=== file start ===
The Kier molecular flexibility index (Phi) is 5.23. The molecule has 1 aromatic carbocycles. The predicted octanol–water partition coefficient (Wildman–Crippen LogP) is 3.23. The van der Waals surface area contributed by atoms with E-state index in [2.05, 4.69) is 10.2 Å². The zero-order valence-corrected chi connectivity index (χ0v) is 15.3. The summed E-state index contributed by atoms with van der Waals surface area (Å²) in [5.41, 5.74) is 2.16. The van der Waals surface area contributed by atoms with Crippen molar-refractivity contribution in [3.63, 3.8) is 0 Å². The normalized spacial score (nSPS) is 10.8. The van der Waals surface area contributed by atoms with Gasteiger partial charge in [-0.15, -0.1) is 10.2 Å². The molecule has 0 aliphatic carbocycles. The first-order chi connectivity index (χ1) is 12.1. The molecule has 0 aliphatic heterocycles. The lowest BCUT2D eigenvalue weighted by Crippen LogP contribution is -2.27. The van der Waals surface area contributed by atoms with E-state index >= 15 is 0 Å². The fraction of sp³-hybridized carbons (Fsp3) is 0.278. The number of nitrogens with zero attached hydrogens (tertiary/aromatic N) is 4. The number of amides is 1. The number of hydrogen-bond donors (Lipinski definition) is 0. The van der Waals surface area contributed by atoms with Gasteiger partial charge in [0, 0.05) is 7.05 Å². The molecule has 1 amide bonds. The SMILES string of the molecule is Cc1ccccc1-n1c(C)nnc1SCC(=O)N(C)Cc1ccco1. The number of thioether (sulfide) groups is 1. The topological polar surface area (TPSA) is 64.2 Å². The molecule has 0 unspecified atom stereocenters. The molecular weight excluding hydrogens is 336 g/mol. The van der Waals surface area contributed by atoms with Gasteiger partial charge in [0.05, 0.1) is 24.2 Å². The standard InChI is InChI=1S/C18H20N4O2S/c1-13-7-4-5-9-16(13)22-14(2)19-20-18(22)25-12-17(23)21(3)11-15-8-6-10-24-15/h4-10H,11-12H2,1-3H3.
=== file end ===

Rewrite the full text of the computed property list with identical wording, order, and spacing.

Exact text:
The Kier molecular flexibility index (Phi) is 5.23. The molecule has 1 aromatic carbocycles. The predicted octanol–water partition coefficient (Wildman–Crippen LogP) is 3.23. The van der Waals surface area contributed by atoms with E-state index in [2.05, 4.69) is 10.2 Å². The zero-order valence-corrected chi connectivity index (χ0v) is 15.3. The summed E-state index contributed by atoms with van der Waals surface area (Å²) in [5.41, 5.74) is 2.16. The van der Waals surface area contributed by atoms with Crippen molar-refractivity contribution in [3.63, 3.8) is 0 Å². The normalized spacial score (nSPS) is 10.8. The van der Waals surface area contributed by atoms with Gasteiger partial charge in [-0.15, -0.1) is 10.2 Å². The molecule has 0 aliphatic carbocycles. The first-order chi connectivity index (χ1) is 12.1. The molecule has 0 aliphatic heterocycles. The lowest BCUT2D eigenvalue weighted by Crippen LogP contribution is -2.27. The van der Waals surface area contributed by atoms with E-state index >= 15 is 0 Å². The fraction of sp³-hybridized carbons (Fsp3) is 0.278. The number of nitrogens with zero attached hydrogens (tertiary/aromatic N) is 4. The number of amides is 1. The number of hydrogen-bond donors (Lipinski definition) is 0. The van der Waals surface area contributed by atoms with Gasteiger partial charge in [0, 0.05) is 7.05 Å². The molecule has 1 amide bonds. The SMILES string of the molecule is Cc1ccccc1-n1c(C)nnc1SCC(=O)N(C)Cc1ccco1. The number of thioether (sulfide) groups is 1. The topological polar surface area (TPSA) is 64.2 Å². The molecule has 0 unspecified atom stereocenters. The molecular weight excluding hydrogens is 336 g/mol. The van der Waals surface area contributed by atoms with Gasteiger partial charge in [0.05, 0.1) is 24.2 Å². The standard InChI is InChI=1S/C18H20N4O2S/c1-13-7-4-5-9-16(13)22-14(2)19-20-18(22)25-12-17(23)21(3)11-15-8-6-10-24-15/h4-10H,11-12H2,1-3H3.